Historically, we can perhaps mark the year 1951 as one in which these concerns have become thematic awareness or thematic consistency. Developed controversially, by Team X, from the CIAM Congress held that year in Hudston, in the outskirts of London (whose theme was the “Heart of the city”, they conducted in the following congresses (Aix-en-provence, 53, Dubrovnik, 59, La Sarraz, 57), led to an acute crisis within that organism that was largely responsible for its extinction.

However, Team X – the so-called generation of 47, a group of young British architects, including the famous Smithson couple – did not allow itself to be led, in its criticism of the principles of the Athens charter (as Italy, in other countries happened), by the easy pathways of revivalism and “discoveries” of spontaneous architectures. Peter and Alyson Smithson’s proposals for Golden Lane (52) Haupstadt Berlin (58) reflected several ideas aimed at vitalizing ancient cities and focused on aspects such as pedestrian movements, separative traffic, conviviality, continuity of the urban fabric and its growth process.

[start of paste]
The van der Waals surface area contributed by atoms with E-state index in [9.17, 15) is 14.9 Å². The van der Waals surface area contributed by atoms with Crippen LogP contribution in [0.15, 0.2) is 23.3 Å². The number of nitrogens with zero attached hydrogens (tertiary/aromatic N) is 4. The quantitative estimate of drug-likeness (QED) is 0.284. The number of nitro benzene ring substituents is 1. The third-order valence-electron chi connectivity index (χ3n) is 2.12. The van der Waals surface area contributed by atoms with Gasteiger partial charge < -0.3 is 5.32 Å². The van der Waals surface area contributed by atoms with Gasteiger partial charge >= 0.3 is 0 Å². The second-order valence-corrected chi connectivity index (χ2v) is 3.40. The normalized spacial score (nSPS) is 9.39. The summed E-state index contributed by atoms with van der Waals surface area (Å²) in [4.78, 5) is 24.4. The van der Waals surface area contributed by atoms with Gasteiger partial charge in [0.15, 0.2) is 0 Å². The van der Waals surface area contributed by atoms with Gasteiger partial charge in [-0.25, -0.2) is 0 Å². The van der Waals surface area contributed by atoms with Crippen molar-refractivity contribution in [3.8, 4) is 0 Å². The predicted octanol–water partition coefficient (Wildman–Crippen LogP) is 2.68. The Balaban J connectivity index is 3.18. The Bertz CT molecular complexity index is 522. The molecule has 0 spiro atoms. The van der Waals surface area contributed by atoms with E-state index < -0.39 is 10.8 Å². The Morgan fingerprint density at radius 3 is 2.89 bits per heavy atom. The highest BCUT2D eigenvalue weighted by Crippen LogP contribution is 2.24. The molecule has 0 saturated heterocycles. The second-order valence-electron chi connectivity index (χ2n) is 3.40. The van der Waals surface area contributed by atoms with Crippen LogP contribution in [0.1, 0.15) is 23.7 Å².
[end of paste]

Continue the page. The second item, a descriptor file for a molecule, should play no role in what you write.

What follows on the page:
At the Golden Lane competition, a high-density residential group in London presented a solution of continuous buildings, constituting a series of courtyards, in which the pedestrian roads developed at the upper level, integrated into the buildings themselves and constituting real shopping streets and convivial centers. A solution, as we know, adopted later in the park hill set in Shefield, and currently resumed in other urban projects with continuous developments at various levels, shopping streets, superiors, etc.

Golden Lane was a pioneer project, and its main interest lies in the fact that the solutions proposed in it apply to a housing program – type of high density. Other projects of the same era would also be worth of reference. Chamberlain, Power and Bon’s Golden Lane project, the South Barbican project of the same team, and the new shopping center in Stockholm, run by Sven Markelinus and a few more. The first two projects of central areas predominantly or exclusively (such as the latter) were the first attempts on the path of structuring large urban centers, concentrated and directed and continuous spatial organization, the last two projects of central areas predominantly or exclusively (such as the last) destined to civic-commercial activities.